This started with a consulting snafu: Government organisation A got government organisation B to develop a web application. Government organisation B subcontracted part of the work to somebody. Hosting and maintenance of the project was later contracted out to a private-sector company C. Company C discovered that the subcontracted somebody (who was long gone) had built a custom Docker image and made it a dependency of the build system, but without committing the original Dockerfile. That left company C with a contractual obligation to manage a Docker image they had no source code for. Company C calls me in once in a while to do various things, so doing something about this mystery meat Docker image became my job.
Fortunately, the Docker image format is a lot more transparent than it could be. A little detective work is needed, but a lot can be figured out just by pulling apart an image file. As an example, here’s a quick walkthrough of an image for the Prettier code formatter.
First let’s get the Docker daemon to pull the image, then extract the image to a file:
Yes, the file is just an archive in the classic tarball format:
As you can see, Docker uses hashes a lot for naming things. Let’s have a look at the
manifest.json. It’s in hard-to-read compacted JSON, but the
jq JSON Swiss Army knife
can pretty print it for us:
Note that the three layers correspond to the three hash-named directories. We’ll look at them later. For now, let’s
look at the JSON file pointed to by the
Config key. It’s a
little long, so I’ll just dump the first bit here:
The most interesting part is the
history list, which lists
every single layer in the image. A Docker image is a stack of these layers. Almost every statement in a Dockerfile
turns into a layer that describes the changes to the image made by that statement. If you have a
RUN script.sh statement that creates
really_big_file that you then delete with
RUN rm really_big_file, you actually get two layers in the Docker image:
one that contains
really_big_file, and one that contains a
.wh.really_big_file tombstone to cancel it out. The overall
image file isn’t any smaller. That’s why you often see Dockerfile statements chained together like
RUN script.sh && rm really_big_file — it ensures all changes are
coalesced into one layer.
Here are all the layers recorded in the Docker image. Notice that most layers don’t change the filesystem image and
"empty_layer": true. Only three are non-empty,
which matches up with what we saw before.
Fantastic! All the statements are right there in the
created_by fields, so we can almost reconstruct the Dockerfile just from
this. Almost. The
ADD statement at the very top doesn’t
actually give us the file we need to
COPY statements are also going to be opaque. We also lose
FROM statements because they expand out to all the layers inherited from
the base Docker image.
We can group the layers by Dockerfile by looking at the timestamps. Most layer timestamps are under a minute apart,
representing how long each layer took to build. However, the first two layers are from
2020-04-24, and the rest of the layers are from
2020-04-29. This would be because the first two layers are from a base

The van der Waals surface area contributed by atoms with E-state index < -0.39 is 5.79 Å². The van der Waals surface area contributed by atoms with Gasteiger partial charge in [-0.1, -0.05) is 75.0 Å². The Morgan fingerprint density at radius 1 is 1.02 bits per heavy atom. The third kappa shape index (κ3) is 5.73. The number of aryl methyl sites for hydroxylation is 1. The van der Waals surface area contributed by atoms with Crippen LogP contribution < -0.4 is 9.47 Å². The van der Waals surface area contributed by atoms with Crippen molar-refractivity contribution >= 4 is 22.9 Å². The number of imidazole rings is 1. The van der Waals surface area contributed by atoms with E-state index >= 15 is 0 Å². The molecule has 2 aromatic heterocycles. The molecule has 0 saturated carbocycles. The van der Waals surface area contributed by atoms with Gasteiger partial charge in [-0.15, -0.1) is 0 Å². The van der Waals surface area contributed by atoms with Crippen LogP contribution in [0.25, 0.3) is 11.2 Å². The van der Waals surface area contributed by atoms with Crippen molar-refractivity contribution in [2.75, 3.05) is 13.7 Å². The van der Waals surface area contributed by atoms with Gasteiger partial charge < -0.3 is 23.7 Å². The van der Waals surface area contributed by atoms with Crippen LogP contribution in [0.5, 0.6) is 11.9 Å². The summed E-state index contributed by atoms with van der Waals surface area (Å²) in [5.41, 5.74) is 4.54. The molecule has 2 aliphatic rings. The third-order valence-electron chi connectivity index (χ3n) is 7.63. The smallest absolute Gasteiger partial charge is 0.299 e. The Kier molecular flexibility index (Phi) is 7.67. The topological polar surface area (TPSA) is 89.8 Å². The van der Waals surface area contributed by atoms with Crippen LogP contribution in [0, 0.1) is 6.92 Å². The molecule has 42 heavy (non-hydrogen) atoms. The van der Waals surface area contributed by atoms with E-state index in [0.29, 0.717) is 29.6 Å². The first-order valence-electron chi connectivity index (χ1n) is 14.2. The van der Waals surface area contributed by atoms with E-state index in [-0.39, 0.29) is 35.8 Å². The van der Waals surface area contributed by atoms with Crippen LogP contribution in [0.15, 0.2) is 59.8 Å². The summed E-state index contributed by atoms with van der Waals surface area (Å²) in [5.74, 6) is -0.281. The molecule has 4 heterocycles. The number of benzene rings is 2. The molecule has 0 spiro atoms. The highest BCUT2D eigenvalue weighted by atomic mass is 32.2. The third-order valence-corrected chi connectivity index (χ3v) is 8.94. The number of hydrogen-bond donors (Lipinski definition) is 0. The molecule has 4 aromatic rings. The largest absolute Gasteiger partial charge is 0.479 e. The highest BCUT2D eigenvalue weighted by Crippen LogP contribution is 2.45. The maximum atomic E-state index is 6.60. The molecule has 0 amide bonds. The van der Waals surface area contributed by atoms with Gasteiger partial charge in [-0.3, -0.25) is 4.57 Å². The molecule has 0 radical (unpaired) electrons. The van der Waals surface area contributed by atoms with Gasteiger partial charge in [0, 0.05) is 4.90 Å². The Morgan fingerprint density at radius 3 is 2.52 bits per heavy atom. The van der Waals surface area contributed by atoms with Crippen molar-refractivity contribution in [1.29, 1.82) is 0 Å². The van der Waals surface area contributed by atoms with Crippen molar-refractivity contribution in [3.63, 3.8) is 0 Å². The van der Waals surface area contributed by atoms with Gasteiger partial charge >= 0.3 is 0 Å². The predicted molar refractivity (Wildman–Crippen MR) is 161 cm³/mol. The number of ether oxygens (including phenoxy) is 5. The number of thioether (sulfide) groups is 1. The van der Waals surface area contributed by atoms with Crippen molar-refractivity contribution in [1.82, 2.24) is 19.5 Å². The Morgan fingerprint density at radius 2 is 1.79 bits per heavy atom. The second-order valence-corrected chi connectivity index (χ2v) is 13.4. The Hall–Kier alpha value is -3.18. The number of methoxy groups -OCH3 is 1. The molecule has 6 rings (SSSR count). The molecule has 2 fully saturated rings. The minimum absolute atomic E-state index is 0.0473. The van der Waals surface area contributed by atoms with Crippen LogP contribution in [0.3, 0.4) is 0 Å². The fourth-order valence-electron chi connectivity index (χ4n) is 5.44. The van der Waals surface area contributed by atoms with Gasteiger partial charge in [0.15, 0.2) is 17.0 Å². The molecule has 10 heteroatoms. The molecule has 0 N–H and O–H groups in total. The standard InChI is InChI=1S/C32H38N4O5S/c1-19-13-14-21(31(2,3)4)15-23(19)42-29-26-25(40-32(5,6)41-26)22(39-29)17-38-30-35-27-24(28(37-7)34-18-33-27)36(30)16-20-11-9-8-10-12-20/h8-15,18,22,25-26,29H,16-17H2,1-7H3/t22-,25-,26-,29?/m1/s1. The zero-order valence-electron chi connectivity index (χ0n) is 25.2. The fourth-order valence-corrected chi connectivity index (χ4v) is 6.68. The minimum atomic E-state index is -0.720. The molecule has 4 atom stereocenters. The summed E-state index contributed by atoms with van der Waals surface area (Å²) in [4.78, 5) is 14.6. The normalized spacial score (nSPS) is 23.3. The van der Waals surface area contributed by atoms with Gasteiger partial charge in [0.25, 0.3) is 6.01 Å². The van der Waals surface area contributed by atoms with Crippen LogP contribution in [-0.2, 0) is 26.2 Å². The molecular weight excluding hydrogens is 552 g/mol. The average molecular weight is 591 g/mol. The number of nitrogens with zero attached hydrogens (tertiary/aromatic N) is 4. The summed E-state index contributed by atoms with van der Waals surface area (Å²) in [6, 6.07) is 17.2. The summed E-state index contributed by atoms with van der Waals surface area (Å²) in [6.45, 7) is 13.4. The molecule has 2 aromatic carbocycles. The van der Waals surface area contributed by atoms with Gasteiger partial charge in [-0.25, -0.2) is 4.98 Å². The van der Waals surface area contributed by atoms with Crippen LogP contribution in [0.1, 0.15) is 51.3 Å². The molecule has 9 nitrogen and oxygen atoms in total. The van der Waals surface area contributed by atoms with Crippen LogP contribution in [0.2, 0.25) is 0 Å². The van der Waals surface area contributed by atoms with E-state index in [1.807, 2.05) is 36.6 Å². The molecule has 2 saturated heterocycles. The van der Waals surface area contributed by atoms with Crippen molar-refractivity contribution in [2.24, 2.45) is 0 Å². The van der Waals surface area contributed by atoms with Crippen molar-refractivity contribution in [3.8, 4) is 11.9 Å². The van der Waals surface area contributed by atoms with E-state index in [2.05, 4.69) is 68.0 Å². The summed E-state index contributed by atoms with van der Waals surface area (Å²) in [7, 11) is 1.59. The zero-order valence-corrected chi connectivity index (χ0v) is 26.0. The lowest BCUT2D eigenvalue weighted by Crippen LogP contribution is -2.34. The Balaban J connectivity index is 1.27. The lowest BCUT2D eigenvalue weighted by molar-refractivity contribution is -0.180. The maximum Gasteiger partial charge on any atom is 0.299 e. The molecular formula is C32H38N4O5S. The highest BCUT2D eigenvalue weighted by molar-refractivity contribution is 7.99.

Docker image. Ideally we’d figure out a
FROM statement that
gets us that image, so that we have a maintainable Dockerfile.
manifest.json says that the first non-empty layer is
Let’s take a look:
Okay, that looks like it might be an operating system base image, which is what you’d expect from a typical Dockerfile. There are 488 entries in the tarball, and if you scroll through them, some interesting ones stand out:
... dev/ etc/ etc/alpine-release etc/apk/ etc/apk/arch etc/apk/keys/ email@example.com firstname.lastname@example.org email@example.com etc/apk/protected_paths.d/ etc/apk/repositories etc/apk/world etc/conf.d/ ...
Sure enough, it’s an Alpine image, which you might have guessed if you
noticed that the other layers used an
apk command to install
packages. Let’s extract the tarball and look around:
If you pull
alpine:3.11.6 and extract it, you’ll find that
there’s one non-empty layer inside it, and the
identical to the
layer.tar in the base layer of the Prettier
Just for the heck of it, what’s in the other two non-empty layers? The second layer is the main layer containing the Prettier installation. It has 528 entries, including Prettier, a bunch of dependencies and certificate updates:
... usr/lib/libuv.so.1 usr/lib/libuv.so.1.0.0 usr/lib/node_modules/ usr/lib/node_modules/prettier/ usr/lib/node_modules/prettier/LICENSE usr/lib/node_modules/prettier/README.md usr/lib/node_modules/prettier/bin-prettier.js usr/lib/node_modules/prettier/doc.js usr/lib/node_modules/prettier/index.js usr/lib/node_modules/prettier/package.json usr/lib/node_modules/prettier/parser-angular.js usr/lib/node_modules/prettier/parser-babel.js usr/lib/node_modules/prettier/parser-flow.js usr/lib/node_modules/prettier/parser-glimmer.js usr/lib/node_modules/prettier/parser-graphql.js usr/lib/node_modules/prettier/parser-html.js usr/lib/node_modules/prettier/parser-markdown.js usr/lib/node_modules/prettier/parser-postcss.js usr/lib/node_modules/prettier/parser-typescript.js usr/lib/node_modules/prettier/parser-yaml.js usr/lib/node_modules/prettier/standalone.js usr/lib/node_modules/prettier/third-party.js usr/local/ usr/local/share/ usr/local/share/ca-certificates/ usr/sbin/ usr/sbin/update-ca-certificates usr/share/ usr/share/ca-certificates/ usr/share/ca-certificates/mozilla/ usr/share/ca-certificates/mozilla/ACCVRAIZ1.crt usr/share/ca-certificates/mozilla/AC_RAIZ_FNMT-RCM.crt usr/share/ca-certificates/mozilla/Actalis_Authentication_Root_CA.crt ...
The third layer is created by the
WORKDIR /work statement,
and it contains exactly one entry: